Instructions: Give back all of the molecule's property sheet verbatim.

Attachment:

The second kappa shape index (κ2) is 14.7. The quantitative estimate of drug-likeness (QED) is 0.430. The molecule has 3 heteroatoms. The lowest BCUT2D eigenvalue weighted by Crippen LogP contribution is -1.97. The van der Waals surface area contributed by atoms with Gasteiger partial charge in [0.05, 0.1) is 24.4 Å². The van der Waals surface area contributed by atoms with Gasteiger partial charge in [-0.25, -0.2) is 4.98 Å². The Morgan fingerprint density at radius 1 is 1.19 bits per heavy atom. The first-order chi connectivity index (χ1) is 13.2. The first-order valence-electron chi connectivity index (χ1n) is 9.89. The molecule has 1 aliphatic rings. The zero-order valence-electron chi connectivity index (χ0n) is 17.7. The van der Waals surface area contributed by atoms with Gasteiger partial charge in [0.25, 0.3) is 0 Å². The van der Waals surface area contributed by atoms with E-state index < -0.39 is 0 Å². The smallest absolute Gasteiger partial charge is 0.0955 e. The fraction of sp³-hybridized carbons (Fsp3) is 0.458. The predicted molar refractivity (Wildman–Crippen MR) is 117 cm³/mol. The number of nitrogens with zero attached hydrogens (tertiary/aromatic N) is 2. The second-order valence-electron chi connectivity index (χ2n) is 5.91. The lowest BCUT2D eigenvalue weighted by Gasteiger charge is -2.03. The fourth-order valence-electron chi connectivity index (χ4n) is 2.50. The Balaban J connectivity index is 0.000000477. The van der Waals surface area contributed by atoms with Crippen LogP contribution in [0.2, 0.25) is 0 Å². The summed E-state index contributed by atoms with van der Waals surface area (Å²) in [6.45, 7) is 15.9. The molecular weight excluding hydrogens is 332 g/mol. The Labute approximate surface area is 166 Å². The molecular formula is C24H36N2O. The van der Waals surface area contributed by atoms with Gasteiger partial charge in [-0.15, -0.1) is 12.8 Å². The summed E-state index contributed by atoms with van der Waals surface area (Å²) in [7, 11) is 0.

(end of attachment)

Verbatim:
The second kappa shape index (κ2) is 14.7. The quantitative estimate of drug-likeness (QED) is 0.430. The molecule has 3 heteroatoms. The lowest BCUT2D eigenvalue weighted by Crippen LogP contribution is -1.97. The van der Waals surface area contributed by atoms with Gasteiger partial charge in [0.05, 0.1) is 24.4 Å². The van der Waals surface area contributed by atoms with Gasteiger partial charge in [-0.25, -0.2) is 4.98 Å². The Morgan fingerprint density at radius 1 is 1.19 bits per heavy atom. The first-order chi connectivity index (χ1) is 13.2. The first-order valence-electron chi connectivity index (χ1n) is 9.89. The molecule has 1 aliphatic rings. The zero-order valence-electron chi connectivity index (χ0n) is 17.7. The van der Waals surface area contributed by atoms with Gasteiger partial charge in [0.25, 0.3) is 0 Å². The van der Waals surface area contributed by atoms with E-state index < -0.39 is 0 Å². The smallest absolute Gasteiger partial charge is 0.0955 e. The fraction of sp³-hybridized carbons (Fsp3) is 0.458. The predicted molar refractivity (Wildman–Crippen MR) is 117 cm³/mol. The number of nitrogens with zero attached hydrogens (tertiary/aromatic N) is 2. The second-order valence-electron chi connectivity index (χ2n) is 5.91. The lowest BCUT2D eigenvalue weighted by Gasteiger charge is -2.03. The fourth-order valence-electron chi connectivity index (χ4n) is 2.50. The Balaban J connectivity index is 0.000000477. The van der Waals surface area contributed by atoms with Crippen LogP contribution in [0.2, 0.25) is 0 Å². The summed E-state index contributed by atoms with van der Waals surface area (Å²) in [6.45, 7) is 15.9. The molecular weight excluding hydrogens is 332 g/mol. The Labute approximate surface area is 166 Å². The molecular formula is C24H36N2O. The van der Waals surface area contributed by atoms with Gasteiger partial charge in [-0.15, -0.1) is 12.8 Å². The summed E-state index contributed by atoms with van der Waals surface area (Å²) in [7, 11) is 0.